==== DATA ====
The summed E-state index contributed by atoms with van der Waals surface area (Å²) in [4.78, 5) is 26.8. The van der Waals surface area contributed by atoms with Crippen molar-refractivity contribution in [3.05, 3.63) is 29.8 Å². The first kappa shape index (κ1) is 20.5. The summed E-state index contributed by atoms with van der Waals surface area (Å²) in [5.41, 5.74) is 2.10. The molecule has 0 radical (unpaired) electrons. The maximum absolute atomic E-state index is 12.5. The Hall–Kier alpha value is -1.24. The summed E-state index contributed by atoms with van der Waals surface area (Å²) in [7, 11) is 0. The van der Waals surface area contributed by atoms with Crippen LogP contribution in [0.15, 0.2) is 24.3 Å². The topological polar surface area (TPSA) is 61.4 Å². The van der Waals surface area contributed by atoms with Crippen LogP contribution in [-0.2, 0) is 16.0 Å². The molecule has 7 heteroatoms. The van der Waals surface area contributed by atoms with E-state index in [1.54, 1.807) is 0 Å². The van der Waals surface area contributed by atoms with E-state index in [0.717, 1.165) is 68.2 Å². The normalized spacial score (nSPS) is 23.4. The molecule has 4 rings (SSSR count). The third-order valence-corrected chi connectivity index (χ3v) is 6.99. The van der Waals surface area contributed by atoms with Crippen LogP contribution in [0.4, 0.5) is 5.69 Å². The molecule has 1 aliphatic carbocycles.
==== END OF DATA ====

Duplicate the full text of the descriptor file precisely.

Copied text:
The summed E-state index contributed by atoms with van der Waals surface area (Å²) in [4.78, 5) is 26.8. The van der Waals surface area contributed by atoms with Crippen molar-refractivity contribution in [3.05, 3.63) is 29.8 Å². The first kappa shape index (κ1) is 20.5. The summed E-state index contributed by atoms with van der Waals surface area (Å²) in [5.41, 5.74) is 2.10. The molecule has 0 radical (unpaired) electrons. The maximum absolute atomic E-state index is 12.5. The Hall–Kier alpha value is -1.24. The summed E-state index contributed by atoms with van der Waals surface area (Å²) in [7, 11) is 0. The van der Waals surface area contributed by atoms with Crippen LogP contribution in [0.15, 0.2) is 24.3 Å². The topological polar surface area (TPSA) is 61.4 Å². The van der Waals surface area contributed by atoms with Crippen LogP contribution in [-0.2, 0) is 16.0 Å². The molecule has 7 heteroatoms. The van der Waals surface area contributed by atoms with E-state index in [1.54, 1.807) is 0 Å². The van der Waals surface area contributed by atoms with E-state index in [0.717, 1.165) is 68.2 Å². The normalized spacial score (nSPS) is 23.4. The molecule has 4 rings (SSSR count). The third-order valence-corrected chi connectivity index (χ3v) is 6.99. The van der Waals surface area contributed by atoms with Crippen LogP contribution in [0.4, 0.5) is 5.69 Å². The molecule has 1 aliphatic carbocycles.